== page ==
Asking questions is one of the best ways to show you’re interested. If someone is telling you about their ski trip to Mammoth, don’t respond with, “that’s nice.” That would show a lack of interest and disrespect. Instead, you can ask, “how long have you been skiing?” “Did you find it difficult to learn?” “What was your favorite part of the trip?” etc. The person will think highly of you and consider you a great conversationalist just by you asking a few questions.

5. Just Listen

This may seem counterintuitive. When you’re conversing with someone, it’s usually back and forth. On occasion, all that is required of you is to listen, smile, or nod your head, and your speaker will feel like they’re really being heard and understood.

I once sat with a client for 45 minutes without saying a word. She came into my office in distress. I had her sit down, and then she started crying softly. I sat with her—that’s all I did. At the end of the session, she stood, told me she felt much better, and then left.

I have to admit that 45 minutes without saying a word was tough. But she didn’t need me to say anything. She needed a safe space in which she could emote without interruption, judgment, or me trying to “fix” something.

6. Remember and Follow Up

Part of being a great listener is remembering what the speaker has said to you, then following up with them.

For example, in a recent conversation you had with your co-worker Jacob, he told you that his wife had gotten a promotion and that they were contemplating moving to New York. The next time you run into Jacob, you may want to say, “Hey, Jacob! Whatever happened with your wife’s promotion?” At this point, Jacob will know you really heard what he said and that you’re interested to see how things turned out. What a gift!

According to new research, “people who ask questions, particularly follow-up questions, may become better managers, land better jobs, and even win second dates.”[3]

It’s so simple to show you care. Just remember a few facts and follow up on them. If you do this regularly, you will make more friends.

7. Keep Confidential Information Confidential

If you really want to be a better listener, listen with care. If what you’re hearing is confidential, keep it that way, no matter how tempting it might be to tell someone else, especially if you have friends in common. Being a good listener means being trustworthy and sensitive with shared information.

Whatever is told to you in confidence is not to be revealed. Assure your speaker that their information is safe with you. They will feel relieved that they have someone with whom they can share their burden without fear of it getting out.

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Keeping someone’s confidence helps to deepen your relationship. Also, “one of the most important elements of confidentiality is that it helps to build and develop trust. It potentially allows for the free flow of information between the client and worker and acknowledges that a client’s personal life and all the issues and problems that they have belong to them.”[4]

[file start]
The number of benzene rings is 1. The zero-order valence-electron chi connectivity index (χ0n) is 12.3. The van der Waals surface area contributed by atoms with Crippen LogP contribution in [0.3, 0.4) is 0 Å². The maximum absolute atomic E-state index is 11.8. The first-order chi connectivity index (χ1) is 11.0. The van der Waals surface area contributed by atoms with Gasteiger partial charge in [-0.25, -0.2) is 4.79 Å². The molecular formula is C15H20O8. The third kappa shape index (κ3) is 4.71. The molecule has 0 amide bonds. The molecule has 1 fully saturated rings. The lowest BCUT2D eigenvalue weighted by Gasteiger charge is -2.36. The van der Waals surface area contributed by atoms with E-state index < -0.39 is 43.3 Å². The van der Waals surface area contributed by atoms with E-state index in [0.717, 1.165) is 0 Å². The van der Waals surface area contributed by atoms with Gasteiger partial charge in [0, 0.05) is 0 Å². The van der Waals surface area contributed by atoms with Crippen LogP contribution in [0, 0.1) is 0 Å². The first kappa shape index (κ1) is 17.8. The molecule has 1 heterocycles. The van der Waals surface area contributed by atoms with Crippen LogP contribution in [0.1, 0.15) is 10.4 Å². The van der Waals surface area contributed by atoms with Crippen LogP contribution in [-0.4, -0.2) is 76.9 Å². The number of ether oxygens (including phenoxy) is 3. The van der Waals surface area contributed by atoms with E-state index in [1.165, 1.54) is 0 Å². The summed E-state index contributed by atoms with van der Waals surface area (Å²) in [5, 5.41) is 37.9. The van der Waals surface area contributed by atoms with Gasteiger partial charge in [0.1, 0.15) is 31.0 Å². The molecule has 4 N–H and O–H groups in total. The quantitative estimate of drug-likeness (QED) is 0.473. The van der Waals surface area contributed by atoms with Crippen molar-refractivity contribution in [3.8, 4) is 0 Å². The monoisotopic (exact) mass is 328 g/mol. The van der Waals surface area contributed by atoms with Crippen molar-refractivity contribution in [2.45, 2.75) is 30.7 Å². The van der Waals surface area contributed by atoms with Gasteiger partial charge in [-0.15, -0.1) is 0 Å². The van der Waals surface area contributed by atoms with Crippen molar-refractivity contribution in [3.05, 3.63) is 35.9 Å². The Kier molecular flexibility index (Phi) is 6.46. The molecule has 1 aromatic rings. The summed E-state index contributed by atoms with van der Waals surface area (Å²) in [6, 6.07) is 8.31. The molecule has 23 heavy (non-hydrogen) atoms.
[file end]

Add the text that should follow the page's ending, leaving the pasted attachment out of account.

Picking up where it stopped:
Be like a therapist: listen and withhold judgment.

NOTE: I must add here that while therapists keep everything in a session confidential, there are exceptions:

  1. If the client may be an immediate danger to himself or others.
  2. If the client is endangering a population that cannot protect itself, such as in the case of a child or elder abuse.

8. Maintain Eye Contact

When someone is talking, they are usually saying something they consider meaningful. They don’t want their listener reading a text, looking at their fingernails, or bending down to pet a pooch on the street. A speaker wants all eyes on them. It lets them know that what they’re saying has value.

Eye contact is very powerful. It can relay many things without anything being said. Currently, it’s more important than ever with the Covid-19 Pandemic. People can’t see your whole face, but they can definitely read your eyes.

By eye contact, I don’t mean a hard, creepy stare—just a gaze in the speaker’s direction will do. Make it a point the next time you’re in a conversation to maintain eye contact with your speaker. Avoid the temptation to look anywhere but at their face. I know it’s not easy, especially if you’re not interested in what they’re talking about. But as I said, you can redirect the conversation in a different direction or just let the person know you’ve got to get going.

Final Thoughts

Listening attentively will add to your connection with anyone in your life. Now, more than ever, when people are so disconnected due to smartphones and social media, listening skills are critical.

You can build better, more honest, and deeper relationships by simply being there, paying attention, and asking questions that make the speaker feel like what they have to say matters.

And isn’t that a great goal? To make people feel as if they matter? So, go out and start honing those listening skills. You’ve got two great ears. Now use them!

More Tips on How to Be a Better Listener

Featured photo credit: Joshua Rodriguez via unsplash.com

Reference

[1] Skills You Need: Active Listening
[2] Filtered: Body language for active listening
[3] Forbes: People Will Like You More If You Start Asking Follow-up Questions
[4] TAFE NSW Sydney eLearning Moodle: Confidentiality